[FIXED] Extract target from Tensorflow PrefetchDataset

Issue

I am still learning tensorflow and keras, and I suspect this question has a very easy answer I’m just missing due to lack of familiarity.

I have a PrefetchDataset object:

> print(tf_test)
$ <PrefetchDataset shapes: ((None, 99), (None,)), types: (tf.float32, tf.int64)>

…made up of features and a target. I can iterate over it using a for loop:

> for example in tf_test:
>     print(example[0].numpy())
>     print(example[1].numpy())
>     exit()
$ [[-0.31 -0.94 -1.12 ... 0.18 -0.27]
   [-0.22 -0.54 -0.14 ... 0.33 -0.55]
   [-0.60 -0.02 -1.41 ... 0.21 -0.63]
   ...
   [-0.03 -0.91 -0.12 ... 0.77 -0.23]
   [-0.76 -1.48 -0.15 ... 0.38 -0.35]
   [-0.55 -0.08 -0.69 ... 0.44 -0.36]]
  [0 0 1 0 1 0 0 0 1 0 1 1 0 1 0 0 0
   ...
   0 1 1 0]

However, this is very slow. What I’d like to do is access the tensor corresponding to the class labels and turn that into a numpy array, or a list, or any sort of iterable that can be fed into scikit-learn’s classification report and/or confusion matrix:

> y_pred = model.predict(tf_test)
> print(y_pred)
$ [[0.01]
   [0.14]
   [0.00]
   ...
   [0.32]
   [0.03]
   [0.00]]
> y_pred_list = [int(x[0]) for x in y_pred]             # assumes value >= 0.5 is positive prediction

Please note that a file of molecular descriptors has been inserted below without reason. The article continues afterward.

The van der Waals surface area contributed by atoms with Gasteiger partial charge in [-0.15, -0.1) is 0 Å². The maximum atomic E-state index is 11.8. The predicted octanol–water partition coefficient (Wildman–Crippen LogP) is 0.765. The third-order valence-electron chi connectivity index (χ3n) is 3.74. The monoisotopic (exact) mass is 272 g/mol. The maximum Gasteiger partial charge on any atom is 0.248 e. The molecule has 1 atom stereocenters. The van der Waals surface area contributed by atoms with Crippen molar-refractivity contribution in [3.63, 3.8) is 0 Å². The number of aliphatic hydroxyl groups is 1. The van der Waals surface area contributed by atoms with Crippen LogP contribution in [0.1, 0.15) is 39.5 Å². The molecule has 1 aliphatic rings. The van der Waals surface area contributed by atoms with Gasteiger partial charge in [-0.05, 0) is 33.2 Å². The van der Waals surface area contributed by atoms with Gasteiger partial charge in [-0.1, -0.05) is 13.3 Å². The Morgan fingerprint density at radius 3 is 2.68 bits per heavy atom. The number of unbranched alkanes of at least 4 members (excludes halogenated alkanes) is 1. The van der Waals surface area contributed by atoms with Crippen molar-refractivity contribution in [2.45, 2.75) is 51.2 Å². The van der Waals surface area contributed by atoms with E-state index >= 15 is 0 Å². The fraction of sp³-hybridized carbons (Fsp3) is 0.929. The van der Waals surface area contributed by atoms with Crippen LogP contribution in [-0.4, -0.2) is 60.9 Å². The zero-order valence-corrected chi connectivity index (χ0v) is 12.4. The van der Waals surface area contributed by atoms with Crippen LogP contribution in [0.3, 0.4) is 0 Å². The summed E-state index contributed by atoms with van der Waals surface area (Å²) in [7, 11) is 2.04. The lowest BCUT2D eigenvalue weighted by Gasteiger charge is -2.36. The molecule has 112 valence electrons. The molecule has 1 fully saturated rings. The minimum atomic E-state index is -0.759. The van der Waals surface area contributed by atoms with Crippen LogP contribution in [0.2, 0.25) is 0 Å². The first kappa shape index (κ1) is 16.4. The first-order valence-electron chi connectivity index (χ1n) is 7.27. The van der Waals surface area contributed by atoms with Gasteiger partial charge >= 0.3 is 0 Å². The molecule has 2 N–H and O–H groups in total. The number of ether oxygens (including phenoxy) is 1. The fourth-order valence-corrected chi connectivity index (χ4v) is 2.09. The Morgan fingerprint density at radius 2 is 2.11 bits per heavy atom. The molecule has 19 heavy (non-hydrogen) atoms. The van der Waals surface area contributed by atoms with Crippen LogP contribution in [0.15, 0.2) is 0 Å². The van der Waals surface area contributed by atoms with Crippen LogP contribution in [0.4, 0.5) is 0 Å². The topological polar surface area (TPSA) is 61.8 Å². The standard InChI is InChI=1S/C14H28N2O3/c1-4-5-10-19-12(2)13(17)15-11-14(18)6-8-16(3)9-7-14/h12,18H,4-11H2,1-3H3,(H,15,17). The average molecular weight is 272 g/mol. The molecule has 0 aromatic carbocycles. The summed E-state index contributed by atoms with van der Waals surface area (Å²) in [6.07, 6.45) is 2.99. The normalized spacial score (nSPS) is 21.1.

> y_true = []                                           # what I need help with
> print(sklearn.metrics.confusion_matrix(y_true, y_pred_list)

…OR access the data such that it could be used in tensorflow’s confusion matrix:

> labels = []                                           # what I need help with
> predictions = y_pred_list                             # could we just use a tensor?
> print(tf.math.confusion_matrix(labels, predictions)

In both cases, the general ability to grab the target data from the original object in a manner that isn’t computationally expensive would be very helpful (and might help with my underlying intuitions re: tensorflow and keras).

Any advice would be greatly appreciated.

Solution

You can convert it to a list with list(ds) and then recompile it as a normal Dataset with tf.data.Dataset.from_tensor_slices(list(ds)). From there your nightmare begins again but at least it’s a nightmare that other people have had before.

Note that for more complex datasets (e.g. nested dictionaries) you will need more preprocessing after calling list(ds), but this should work for the example you asked about.

This is far from a satisfying answer but unfortunately the class is entirely undocumented and none of the standard Dataset tricks work.

Answered By – markemus

Answer Checked By – David Marino (Easybugfix Volunteer)

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